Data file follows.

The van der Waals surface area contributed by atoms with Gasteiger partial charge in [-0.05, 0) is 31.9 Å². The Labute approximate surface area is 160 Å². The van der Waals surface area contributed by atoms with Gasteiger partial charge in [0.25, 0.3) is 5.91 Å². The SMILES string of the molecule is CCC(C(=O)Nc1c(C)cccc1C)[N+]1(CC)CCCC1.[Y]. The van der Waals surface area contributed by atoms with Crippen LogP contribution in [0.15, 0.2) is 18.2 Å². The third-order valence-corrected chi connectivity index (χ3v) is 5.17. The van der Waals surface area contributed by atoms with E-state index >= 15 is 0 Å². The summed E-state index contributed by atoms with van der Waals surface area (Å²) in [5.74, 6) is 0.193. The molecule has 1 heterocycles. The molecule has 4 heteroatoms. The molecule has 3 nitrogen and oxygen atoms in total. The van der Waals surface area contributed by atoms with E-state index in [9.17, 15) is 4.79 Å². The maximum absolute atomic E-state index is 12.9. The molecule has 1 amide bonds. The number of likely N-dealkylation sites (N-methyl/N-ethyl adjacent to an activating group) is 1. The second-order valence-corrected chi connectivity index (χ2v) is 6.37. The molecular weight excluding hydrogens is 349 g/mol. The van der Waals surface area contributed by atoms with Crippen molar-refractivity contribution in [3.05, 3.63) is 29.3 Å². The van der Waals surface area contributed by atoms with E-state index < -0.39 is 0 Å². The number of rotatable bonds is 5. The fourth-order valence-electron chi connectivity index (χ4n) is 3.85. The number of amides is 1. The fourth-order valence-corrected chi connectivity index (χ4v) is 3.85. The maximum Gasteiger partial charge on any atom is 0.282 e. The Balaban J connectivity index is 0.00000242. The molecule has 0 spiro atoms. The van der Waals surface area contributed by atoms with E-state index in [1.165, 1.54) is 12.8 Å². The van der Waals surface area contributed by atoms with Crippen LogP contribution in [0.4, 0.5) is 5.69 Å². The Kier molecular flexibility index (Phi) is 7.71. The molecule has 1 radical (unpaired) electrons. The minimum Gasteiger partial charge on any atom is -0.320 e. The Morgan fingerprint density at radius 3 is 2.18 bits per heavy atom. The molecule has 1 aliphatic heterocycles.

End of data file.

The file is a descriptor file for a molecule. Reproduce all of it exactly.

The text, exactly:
The van der Waals surface area contributed by atoms with Gasteiger partial charge in [-0.05, 0) is 31.9 Å². The Labute approximate surface area is 160 Å². The van der Waals surface area contributed by atoms with Gasteiger partial charge in [0.25, 0.3) is 5.91 Å². The SMILES string of the molecule is CCC(C(=O)Nc1c(C)cccc1C)[N+]1(CC)CCCC1.[Y]. The van der Waals surface area contributed by atoms with Crippen LogP contribution in [0.15, 0.2) is 18.2 Å². The third-order valence-corrected chi connectivity index (χ3v) is 5.17. The van der Waals surface area contributed by atoms with E-state index >= 15 is 0 Å². The summed E-state index contributed by atoms with van der Waals surface area (Å²) in [5.74, 6) is 0.193. The molecule has 1 heterocycles. The molecule has 4 heteroatoms. The molecule has 3 nitrogen and oxygen atoms in total. The van der Waals surface area contributed by atoms with E-state index in [9.17, 15) is 4.79 Å². The maximum absolute atomic E-state index is 12.9. The molecule has 1 amide bonds. The number of likely N-dealkylation sites (N-methyl/N-ethyl adjacent to an activating group) is 1. The second-order valence-corrected chi connectivity index (χ2v) is 6.37. The molecular weight excluding hydrogens is 349 g/mol. The van der Waals surface area contributed by atoms with Crippen molar-refractivity contribution in [3.05, 3.63) is 29.3 Å². The van der Waals surface area contributed by atoms with E-state index < -0.39 is 0 Å². The number of rotatable bonds is 5. The fourth-order valence-electron chi connectivity index (χ4n) is 3.85. The number of amides is 1. The fourth-order valence-corrected chi connectivity index (χ4v) is 3.85. The maximum Gasteiger partial charge on any atom is 0.282 e. The Balaban J connectivity index is 0.00000242. The molecule has 0 spiro atoms. The van der Waals surface area contributed by atoms with E-state index in [1.165, 1.54) is 12.8 Å². The van der Waals surface area contributed by atoms with Crippen LogP contribution in [0.4, 0.5) is 5.69 Å². The Kier molecular flexibility index (Phi) is 7.71. The molecule has 1 radical (unpaired) electrons. The minimum Gasteiger partial charge on any atom is -0.320 e. The Morgan fingerprint density at radius 3 is 2.18 bits per heavy atom. The molecule has 1 aliphatic heterocycles.